History Lessons
History Lesson: Dragon Ball Z Legends

Dragon Ball Z Legends (or Idainaru Denetsu as called in Japan) was ahead of its time on the PS1. As mentioned in my Burst Limit Impressions post, I was a huge Dragon Ball Z fan years ago. I even had my original Playstation modded in order to play the imported games. Most Dragon Ball Z fans who owned a PS1 are probably only familiar with Dragon Ball GT: Final Bout and Dragon Ball Z: Ultimate Battle 22. Awful games. Sorry to say. Just beyond terrible. Yet these were the only two that saw US releases by Atari, hoping to capitalize on the show’s Cartoon Network success. Probably because they were the easiest to translate. However, the game most deserving of a re-release in the US did not get one. This is its story.

Dragon Ball Final Bout

Known as Dragon Ball: Final Bout in Japan, adding two letters doesn’t make it better.

Dragon Ball Z Ultimate Battle 22

By inputing a code, you could add 5 new characters bringing the tally to 27. 27 horrible characters.

Enter Dragon Ball Z: Legends (Idainaru Denetsu). Released on the Sega Saturn and Playstation in 1996, it is a far cry different from the previously listed games. While the others were straight forward combo based fighters, Legends was all about tug of war. The gameplay relies on four basic moves: melee, energy, power up, and block. All your attacks were dependent on keeping your power gauge charged. But charging would also keep you open to enemy attacks. By mercilessly unleashing a flurry of attacks on your opponent, the battle would shift in your favor, and once your side took up the balance bar, the character you selected would unleash a signature attack on the enemy you were fighting.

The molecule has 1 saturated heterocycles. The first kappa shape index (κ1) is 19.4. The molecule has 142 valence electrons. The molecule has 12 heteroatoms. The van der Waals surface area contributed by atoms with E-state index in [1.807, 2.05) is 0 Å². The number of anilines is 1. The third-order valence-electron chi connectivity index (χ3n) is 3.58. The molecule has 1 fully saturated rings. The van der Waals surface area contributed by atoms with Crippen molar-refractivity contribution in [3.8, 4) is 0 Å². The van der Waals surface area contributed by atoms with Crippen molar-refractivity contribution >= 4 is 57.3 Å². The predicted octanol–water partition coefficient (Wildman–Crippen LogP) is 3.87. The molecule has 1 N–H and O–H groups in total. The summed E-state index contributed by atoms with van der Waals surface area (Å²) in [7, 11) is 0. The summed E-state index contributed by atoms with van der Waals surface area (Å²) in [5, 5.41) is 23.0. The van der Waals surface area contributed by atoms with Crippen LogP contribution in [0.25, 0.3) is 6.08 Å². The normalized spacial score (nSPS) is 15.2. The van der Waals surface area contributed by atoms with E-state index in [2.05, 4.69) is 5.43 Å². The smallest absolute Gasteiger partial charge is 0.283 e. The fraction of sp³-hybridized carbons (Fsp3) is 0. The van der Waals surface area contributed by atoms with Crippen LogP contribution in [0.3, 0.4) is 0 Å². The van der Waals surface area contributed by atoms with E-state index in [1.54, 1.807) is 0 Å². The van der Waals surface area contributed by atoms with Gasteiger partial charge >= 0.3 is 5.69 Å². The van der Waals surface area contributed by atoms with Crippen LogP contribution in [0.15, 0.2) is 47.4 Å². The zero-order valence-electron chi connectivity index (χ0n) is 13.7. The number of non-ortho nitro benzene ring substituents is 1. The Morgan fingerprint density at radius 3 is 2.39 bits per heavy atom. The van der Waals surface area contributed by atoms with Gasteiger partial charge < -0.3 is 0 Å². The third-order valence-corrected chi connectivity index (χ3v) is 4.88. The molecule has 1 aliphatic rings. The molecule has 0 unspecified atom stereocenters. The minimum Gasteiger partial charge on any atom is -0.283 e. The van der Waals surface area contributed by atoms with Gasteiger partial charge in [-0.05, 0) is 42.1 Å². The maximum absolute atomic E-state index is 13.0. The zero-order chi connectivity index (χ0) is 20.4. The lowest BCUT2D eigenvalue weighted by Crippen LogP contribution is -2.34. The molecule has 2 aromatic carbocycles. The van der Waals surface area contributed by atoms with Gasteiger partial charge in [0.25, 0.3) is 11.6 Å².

Dragon Ball Z Legends

To anyone BUT a DBZ fan, that cover must be confusing.

While most fighters were 1on1, this one was 3on3. Although at many times during the early stages of the campaign it would be 3on1 to allow your allies to help take over some of the combat. The story mode goes through the entire DBZ sagas. You will begin fighting Vegeta and end fighting Kid Buu. Depending on which saga you were in, you could select from the available characters during the story. VS battles follow the same structure. Once you’ve finished the game (which shouldn’t take very long at all once you’re familiar with the controls) you unlock the characters and can choose from each of them to fight your friends.

Dragon Ball Z Legends PS1Dragon Ball Z Legends PSX

Although I loved this game when I was young, I had feared that my nostalgia would not be enough to make me enjoy it today. I had long since had the mod chip in my PS1 removed since it conflicted with me playing regular US games. No, technology wasn’t as advanced as it is today. Who knows what happened to my games, I probably sold them. I’ve sold many games in my youth only to regret it now. Luckily, I was able to find Legends again on Goozex for a mere 200pts ($10). Since PS3 games cannot play region locked games, I was able to get the game onto my PSP, and viola. It was like riding a bike. I managed to get through what took me days in hours. Smiling all the way.

Unfortunately, this game’s shining moment has faded. It’s relevance in today’s game market is non-existent, and it will undoubtedly remain buried along with many other import titles. Still, as long as someone remembers it, and enjoyed it, it will have been for something.

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i love you, dragonball why must you be included in bad games T.T